In Greek mythology, Chaos or Khaos is the primeval state of existence from which the first gods appeared. In other words, the dark void of space. It is made from a mixture of what the Ancient Greeks considered the four elements: earth, air, water and fire. For example, when a log is burned, the flames were attributed to the fire in it, the smoke the air in it, the water and grease that come from it were supposed to be the water, and the ashes left over were the earth.
Ovid, in his Metamorphoses, described Chaos as "rather a crude and indigested mass, a lifeless lump, unfashioned and unframed, of jarring seeds and justly Chaos named". From that, its meaning evolved into the modern familiar "complete disorder".
It is a bottomless gulf where anything falls endlessly. This radically contrasts with the Earth that emerges from it to offer a stable ground.
it is a place without any possible orientation, where anything falls in every direction;
it is a space that separates, that divides: after the Earth and the Sky parted, Chaos remains between both of them.
According to Hesiod's Theogonia (The origin of the Gods), Chaos was the nothingness out of which the first objects of existence appeared. These first beings, described as children of Chaos alone, were Gaia (the Earth), Tartarus (the Underworld), Nyx (the darkness of the night), Erebus (the darkness of the Underworld), and Eros (sexual love). From these beings and the first generation of beings created by them, Hesiod establishes the deities related to each element known to early Greeks, beginning with the primordial elements: the Earth, the starry Sky (Ouranos), and the Sea (Pontus).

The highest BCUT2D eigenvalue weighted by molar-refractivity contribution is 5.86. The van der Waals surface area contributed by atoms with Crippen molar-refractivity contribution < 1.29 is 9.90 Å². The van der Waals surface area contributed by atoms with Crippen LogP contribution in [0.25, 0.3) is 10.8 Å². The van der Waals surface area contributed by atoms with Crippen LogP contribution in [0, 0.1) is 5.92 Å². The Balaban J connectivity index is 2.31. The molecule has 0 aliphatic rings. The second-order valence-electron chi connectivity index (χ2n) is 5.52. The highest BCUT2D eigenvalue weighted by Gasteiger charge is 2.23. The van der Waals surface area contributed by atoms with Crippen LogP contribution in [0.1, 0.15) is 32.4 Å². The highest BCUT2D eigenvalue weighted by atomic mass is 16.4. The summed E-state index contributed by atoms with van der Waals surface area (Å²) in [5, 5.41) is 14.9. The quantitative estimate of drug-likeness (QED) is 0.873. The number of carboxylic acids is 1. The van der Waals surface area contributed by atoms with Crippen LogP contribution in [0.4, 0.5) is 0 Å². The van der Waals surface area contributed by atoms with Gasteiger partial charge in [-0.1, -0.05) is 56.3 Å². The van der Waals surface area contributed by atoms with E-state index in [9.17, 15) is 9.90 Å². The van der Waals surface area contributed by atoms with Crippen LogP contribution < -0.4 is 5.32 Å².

Theogonia presents two ways to come to life: division (Gaia, Nyx) and mating. After Gaia, almost all deities brought to life by division are negative concepts (Death, Distress, Sarcasm, Deception, and so on) and for the most part are produced by the goddess Nyx. From this point on is set the model for reproduction, from the action of two entities, male and female, as it appears in the divine world in response to human society. So the first answer by the myth to the question "What is the cause of this?" becomes "This is the father and this is the mother".
In Ancient Greek cosmology, Chaos was the first thing to exist and the womb from which everything emerged. For Hesiod and the Olympian mythos, Chaos was the 'vast and dark' void from which the first deity, Gaia, emerged.
In the Pelasgian creation myth, Eurynome ('goddess of everything') emerged from this Chaos and created the Cosmos from it.
For Orphics, it was called the 'Womb of Darkness' from which the Cosmic Egg that contained the Universe emerged. It is sometimes conflated with 'Black Winged Night'.
The idea is also found in Mesopotamia and associated with Tiamat the 'Dragon' of Chaos, from whose dismembered body the world was formed.
Genesis refers to the earliest conditions of the Earth as "without form and void," a state similar to chaos.
Primal Chaos was sometimes said to be the true foundation of reality, particularly by philosophers such as Heraclitus and those trained in Orphic schools. It was the opposite of Platonism. It was also probably what Aristotle had in mind when he developed the concept of Prima Materia in his attempt to combine Platonism with the Presocraticism and Naturalism. It was a concept inherited by the theory of Alchemy.
And then they created the Illusion of Time and the Wheel of Karma
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